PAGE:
Five game design flaws of Quidditch and how to fix them
I am re-reading Harry Potter for the n-th time. Even it Rowling if trying hard to make me hate it, Harry Potter heptology still have a special place in my hearth. However, there is something I have always hated: Quidditch. It never made sense to me and I always found reading the Quidditch parts very boring. It looks like a game invented by someone who does not know a lot about sports and games.
Reading those parts for the n-th times made me realize that Quidditch may be a good way to showcase common rookie mistakes done by people approaching game-design for the first time (and it also provide meaning for my struggle). So, that’s what we will do today!
Game Design: Gathering Quests Sucks
Some years ago I was playing one of those big AAA games, an epic RPG saga, a staple of single player games. While I was leading my army against the forces of evil, in one of the first outposts I meet a guy with a quest. What an epic quest it will ever be? What dangerous task requires the intervention of an epic hero?
“Collect 10 herbs.”
Small introduction to Random Walking
Random Walking is a handy technique to have in your gamdev toolbelt and - despite the name - it is most useful for everything but actual walking. With random walking, we define the output of a process that can be described sequence of random steps. The main difference with a random sequence is that each new value will be statistically near the previous one. Imagine a gold price chart and assume that the current cost is 10€ for 1g of gold. We cannot guess what will be the price in one hour but we can be sure that it will be around 10€ per gram, maybe 9.5€, maybe 10.5€. What is certain, is that a sudden drop to 1€ per gram would be deeply unlikely.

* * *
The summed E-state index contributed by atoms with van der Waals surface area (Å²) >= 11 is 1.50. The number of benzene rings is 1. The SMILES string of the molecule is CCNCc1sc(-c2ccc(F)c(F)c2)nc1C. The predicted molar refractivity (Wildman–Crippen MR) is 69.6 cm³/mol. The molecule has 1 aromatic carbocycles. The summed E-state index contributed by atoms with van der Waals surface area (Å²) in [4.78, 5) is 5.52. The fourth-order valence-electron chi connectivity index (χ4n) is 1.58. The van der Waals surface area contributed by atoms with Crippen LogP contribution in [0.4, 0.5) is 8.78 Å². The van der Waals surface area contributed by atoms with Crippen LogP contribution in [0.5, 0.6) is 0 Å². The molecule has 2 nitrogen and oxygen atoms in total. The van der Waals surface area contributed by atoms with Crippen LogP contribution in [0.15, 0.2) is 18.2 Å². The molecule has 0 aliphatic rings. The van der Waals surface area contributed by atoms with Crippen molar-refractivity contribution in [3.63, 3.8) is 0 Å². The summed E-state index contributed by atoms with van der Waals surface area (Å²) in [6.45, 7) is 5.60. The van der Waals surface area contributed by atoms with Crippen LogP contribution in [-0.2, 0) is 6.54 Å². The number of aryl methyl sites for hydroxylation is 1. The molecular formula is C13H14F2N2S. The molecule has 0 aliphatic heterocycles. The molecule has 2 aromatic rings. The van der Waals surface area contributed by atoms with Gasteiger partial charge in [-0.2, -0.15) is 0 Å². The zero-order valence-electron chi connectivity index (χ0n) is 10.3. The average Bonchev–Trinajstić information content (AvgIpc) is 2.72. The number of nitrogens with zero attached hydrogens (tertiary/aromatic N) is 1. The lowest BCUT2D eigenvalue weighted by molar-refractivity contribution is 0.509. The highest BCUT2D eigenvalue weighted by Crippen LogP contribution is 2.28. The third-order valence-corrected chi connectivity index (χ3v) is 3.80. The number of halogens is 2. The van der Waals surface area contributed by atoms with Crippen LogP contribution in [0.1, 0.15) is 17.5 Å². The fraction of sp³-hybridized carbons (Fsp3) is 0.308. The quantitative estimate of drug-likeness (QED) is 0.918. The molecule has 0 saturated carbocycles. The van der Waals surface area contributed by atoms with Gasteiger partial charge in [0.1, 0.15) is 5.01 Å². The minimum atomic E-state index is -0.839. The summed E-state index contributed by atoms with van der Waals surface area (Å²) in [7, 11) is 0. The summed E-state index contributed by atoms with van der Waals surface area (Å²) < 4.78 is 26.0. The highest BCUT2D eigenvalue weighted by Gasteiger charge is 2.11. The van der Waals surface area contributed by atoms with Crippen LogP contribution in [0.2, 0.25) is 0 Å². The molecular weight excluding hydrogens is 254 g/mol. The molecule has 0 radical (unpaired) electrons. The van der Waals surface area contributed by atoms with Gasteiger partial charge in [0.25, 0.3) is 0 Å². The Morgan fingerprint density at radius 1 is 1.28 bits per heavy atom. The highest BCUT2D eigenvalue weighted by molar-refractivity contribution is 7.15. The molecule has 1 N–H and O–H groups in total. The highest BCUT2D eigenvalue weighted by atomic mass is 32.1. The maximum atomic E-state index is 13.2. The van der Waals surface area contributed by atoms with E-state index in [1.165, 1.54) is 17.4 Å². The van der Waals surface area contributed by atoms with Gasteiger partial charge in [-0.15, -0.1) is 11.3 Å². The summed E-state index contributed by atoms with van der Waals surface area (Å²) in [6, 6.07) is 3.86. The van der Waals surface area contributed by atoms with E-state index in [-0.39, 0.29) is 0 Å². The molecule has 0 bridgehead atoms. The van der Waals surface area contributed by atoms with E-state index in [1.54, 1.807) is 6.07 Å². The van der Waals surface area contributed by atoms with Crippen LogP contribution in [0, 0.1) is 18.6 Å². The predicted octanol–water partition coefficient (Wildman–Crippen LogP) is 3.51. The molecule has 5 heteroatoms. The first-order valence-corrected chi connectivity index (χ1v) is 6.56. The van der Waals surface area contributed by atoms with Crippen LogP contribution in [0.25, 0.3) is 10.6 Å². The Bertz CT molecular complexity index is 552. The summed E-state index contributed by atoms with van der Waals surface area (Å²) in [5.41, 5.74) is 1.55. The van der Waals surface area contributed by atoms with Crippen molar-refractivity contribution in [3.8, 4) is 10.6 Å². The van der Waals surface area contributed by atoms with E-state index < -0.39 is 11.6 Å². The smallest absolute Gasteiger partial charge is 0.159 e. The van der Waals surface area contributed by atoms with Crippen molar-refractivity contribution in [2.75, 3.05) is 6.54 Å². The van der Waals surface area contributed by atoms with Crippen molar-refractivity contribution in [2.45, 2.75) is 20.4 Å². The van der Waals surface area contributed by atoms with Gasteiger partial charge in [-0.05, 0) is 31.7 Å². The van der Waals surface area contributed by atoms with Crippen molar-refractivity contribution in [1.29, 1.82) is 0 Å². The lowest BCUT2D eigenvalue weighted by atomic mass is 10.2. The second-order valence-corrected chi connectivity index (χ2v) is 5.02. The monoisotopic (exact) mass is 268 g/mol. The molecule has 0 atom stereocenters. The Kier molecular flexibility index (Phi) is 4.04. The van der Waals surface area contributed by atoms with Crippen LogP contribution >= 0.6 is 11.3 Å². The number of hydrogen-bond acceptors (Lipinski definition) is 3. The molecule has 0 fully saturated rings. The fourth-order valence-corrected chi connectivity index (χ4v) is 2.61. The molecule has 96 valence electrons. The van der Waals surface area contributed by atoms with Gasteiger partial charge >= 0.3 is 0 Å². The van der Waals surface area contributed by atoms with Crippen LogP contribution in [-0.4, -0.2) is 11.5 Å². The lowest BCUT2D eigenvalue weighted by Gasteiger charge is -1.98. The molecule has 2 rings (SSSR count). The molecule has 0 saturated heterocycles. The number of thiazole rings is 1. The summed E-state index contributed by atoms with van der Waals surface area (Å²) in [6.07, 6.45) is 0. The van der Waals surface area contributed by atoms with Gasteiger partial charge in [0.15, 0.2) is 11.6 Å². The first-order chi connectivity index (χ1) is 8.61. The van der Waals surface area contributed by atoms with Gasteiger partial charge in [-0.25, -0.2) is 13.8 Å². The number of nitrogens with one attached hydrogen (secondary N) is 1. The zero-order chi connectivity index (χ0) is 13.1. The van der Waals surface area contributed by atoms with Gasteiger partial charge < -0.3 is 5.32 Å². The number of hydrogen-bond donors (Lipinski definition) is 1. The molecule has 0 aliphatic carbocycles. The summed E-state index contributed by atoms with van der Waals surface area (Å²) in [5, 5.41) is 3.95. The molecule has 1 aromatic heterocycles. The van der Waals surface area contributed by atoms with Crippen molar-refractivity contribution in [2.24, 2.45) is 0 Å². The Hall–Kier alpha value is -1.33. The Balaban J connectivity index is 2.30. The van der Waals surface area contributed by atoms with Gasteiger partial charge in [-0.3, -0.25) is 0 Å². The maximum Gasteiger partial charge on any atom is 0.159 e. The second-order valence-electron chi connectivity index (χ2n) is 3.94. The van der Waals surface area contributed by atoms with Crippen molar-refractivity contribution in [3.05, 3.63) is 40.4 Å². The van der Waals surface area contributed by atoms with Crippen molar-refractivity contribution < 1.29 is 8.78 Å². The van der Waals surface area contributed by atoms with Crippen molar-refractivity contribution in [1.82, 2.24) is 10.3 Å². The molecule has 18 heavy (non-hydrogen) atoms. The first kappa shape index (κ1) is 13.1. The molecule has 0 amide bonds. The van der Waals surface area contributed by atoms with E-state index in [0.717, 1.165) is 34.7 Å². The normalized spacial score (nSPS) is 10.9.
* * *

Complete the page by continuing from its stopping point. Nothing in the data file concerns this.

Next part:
In this article, we will talk briefly about random walking and its ability to simulate many real-world processes such as resources prices, temperature, floating objects position over time, and much more.
Quick Look at F# in Unity
I am a functional-oriented developer. I have a bit of expertise in game development, especially in Unity 3D. It comes naturally that I am interested in the obvious link between the two: F#.
F# is a functional language of the ML family born in the Microsoft Research and now developed by the F# Software Foundation. Of course, F# run on the .NET framework, the same as C#, the language used by Unity3D. It is clear, then, that we could use F# in Unity. And, in fact, we can with moderate easiness.
Should we? How easy is that? answering these questions is the goal of this article.
Game Design: Taxonomy of Fishing Mini-games
Fishing is probably the most common mini-game in gaming history. Before I started working on this article, I never realized how many games include a fishing as mini-game. The list is huge. Fishing is everywhere. It seems that it is not possible to have a game without the possibility for character to have a relaxing time fishing in a pond.
Everybody loves fishing! At least in games. We can imagine a deep reason for that. There must be something that attract designers, gamers and human in general to the ancient art of fishing. However, for the time being, we are not interested in this question. Instead, we want to explore the huge design space of “fishing games”.